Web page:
Most of the classical theory on species coexistence has been based on species-level competitive trade-offs. However, it is becoming apparent that plant species display high levels of trait plasticity. The implications of this plasticity are almost completely unknown for most coexistence theory. Here, we model a competition–colonisation trade-off and incorporate trait plasticity to evaluate its effects on coexistence. Our simulations show that the classic competition–colonisation trade-off is highly sensitive to environmental circumstances, and coexistence only occurs in narrow ranges of conditions. The inclusion of plasticity, which allows shifts in competitive hierarchies across the landscape, leads to coexistence across a much broader range of competitive and environmental conditions including disturbance levels, the magnitude of competitive differences between species, and landscape spatial patterning. Plasticity also increases the number of species that persist in simulations of multispecies assemblages. Plasticity may generally increase the robustness of coexistence mechanisms and be an important component of scaling coexistence theory to higher diversity communities.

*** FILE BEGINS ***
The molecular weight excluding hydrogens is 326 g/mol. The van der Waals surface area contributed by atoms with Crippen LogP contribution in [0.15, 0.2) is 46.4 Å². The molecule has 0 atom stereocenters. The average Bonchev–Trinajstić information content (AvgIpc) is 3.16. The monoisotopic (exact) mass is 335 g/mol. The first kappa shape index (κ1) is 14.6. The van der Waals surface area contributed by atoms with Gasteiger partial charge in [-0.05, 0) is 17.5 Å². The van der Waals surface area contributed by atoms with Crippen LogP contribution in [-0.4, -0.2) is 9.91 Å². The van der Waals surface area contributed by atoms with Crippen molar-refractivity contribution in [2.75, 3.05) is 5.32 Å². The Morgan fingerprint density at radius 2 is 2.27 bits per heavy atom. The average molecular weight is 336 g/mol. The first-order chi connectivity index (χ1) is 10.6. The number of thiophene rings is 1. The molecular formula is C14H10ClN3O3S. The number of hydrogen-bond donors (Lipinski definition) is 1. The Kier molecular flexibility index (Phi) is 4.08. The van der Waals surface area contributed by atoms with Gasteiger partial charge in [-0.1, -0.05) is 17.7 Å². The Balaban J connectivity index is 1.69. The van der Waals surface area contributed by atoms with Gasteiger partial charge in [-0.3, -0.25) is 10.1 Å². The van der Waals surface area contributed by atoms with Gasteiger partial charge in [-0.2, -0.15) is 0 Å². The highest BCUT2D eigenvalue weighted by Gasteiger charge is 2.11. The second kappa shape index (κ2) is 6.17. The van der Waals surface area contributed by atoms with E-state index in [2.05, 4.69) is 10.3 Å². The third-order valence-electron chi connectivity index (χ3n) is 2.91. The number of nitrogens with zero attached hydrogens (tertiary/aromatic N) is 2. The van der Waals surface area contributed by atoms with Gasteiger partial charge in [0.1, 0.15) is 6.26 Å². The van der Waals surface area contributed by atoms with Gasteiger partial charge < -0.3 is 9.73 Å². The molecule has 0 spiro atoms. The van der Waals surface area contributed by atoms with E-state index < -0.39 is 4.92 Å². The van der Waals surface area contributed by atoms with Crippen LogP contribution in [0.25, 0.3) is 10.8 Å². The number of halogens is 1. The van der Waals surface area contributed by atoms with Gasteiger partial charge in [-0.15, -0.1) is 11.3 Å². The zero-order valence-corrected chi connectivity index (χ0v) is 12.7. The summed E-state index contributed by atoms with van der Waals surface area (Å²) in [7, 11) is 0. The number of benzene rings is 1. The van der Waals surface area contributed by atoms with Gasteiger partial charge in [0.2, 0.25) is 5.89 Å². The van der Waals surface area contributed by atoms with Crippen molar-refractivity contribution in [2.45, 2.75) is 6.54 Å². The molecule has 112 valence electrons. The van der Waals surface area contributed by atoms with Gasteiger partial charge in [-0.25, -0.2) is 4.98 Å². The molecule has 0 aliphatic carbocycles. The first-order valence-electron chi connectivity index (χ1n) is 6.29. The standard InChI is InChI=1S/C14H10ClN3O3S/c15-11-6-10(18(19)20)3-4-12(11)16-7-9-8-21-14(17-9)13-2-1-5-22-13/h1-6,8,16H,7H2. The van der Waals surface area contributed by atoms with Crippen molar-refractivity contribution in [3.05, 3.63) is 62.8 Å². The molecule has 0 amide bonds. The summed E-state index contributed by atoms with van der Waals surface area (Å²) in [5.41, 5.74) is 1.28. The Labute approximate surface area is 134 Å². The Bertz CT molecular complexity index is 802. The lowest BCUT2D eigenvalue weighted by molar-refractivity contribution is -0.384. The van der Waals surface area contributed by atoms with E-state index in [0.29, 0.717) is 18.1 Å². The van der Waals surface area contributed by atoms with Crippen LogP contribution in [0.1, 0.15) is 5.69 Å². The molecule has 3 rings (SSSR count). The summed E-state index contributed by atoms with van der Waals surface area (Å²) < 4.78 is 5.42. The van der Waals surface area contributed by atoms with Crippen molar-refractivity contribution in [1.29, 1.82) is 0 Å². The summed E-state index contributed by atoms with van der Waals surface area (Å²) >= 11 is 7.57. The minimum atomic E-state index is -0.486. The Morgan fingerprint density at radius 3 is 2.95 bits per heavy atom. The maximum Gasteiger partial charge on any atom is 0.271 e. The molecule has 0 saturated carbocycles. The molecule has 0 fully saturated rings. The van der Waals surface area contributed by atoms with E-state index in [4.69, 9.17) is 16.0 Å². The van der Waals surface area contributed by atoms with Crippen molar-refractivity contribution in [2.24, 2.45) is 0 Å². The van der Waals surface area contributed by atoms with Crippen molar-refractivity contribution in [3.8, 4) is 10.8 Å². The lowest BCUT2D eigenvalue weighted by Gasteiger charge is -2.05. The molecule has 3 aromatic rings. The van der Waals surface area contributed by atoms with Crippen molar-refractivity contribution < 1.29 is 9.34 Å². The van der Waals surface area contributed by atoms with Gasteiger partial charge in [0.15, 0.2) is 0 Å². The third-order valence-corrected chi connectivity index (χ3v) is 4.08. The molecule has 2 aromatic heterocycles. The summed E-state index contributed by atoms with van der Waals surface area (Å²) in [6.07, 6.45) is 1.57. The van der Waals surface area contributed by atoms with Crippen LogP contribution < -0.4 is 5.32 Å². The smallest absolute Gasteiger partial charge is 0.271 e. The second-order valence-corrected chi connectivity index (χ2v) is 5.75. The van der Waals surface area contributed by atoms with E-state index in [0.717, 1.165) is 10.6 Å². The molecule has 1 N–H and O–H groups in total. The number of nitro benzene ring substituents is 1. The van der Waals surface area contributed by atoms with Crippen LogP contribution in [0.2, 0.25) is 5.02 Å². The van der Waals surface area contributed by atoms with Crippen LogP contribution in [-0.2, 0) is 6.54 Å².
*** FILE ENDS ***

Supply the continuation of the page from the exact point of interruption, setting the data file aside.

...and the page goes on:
Bibliographical noteFunding Information:
We appreciate the assistance and high-performance computing resources of the Minnesota Supercomputing Institute (MSI) at the University of Minnesota and UITS Research Technologies at Indiana University. This work was partially supported by the Minnesota Agricultural Experiment Station and also benefitted from the suggestions of two anonymous reviewers.
© 2020 John Wiley & Sons Ltd/CNRS
- landscape heterogeneity
- niche stabilisation
- seed size
- simulation model
- trait plasticity
PubMed: MeSH publication types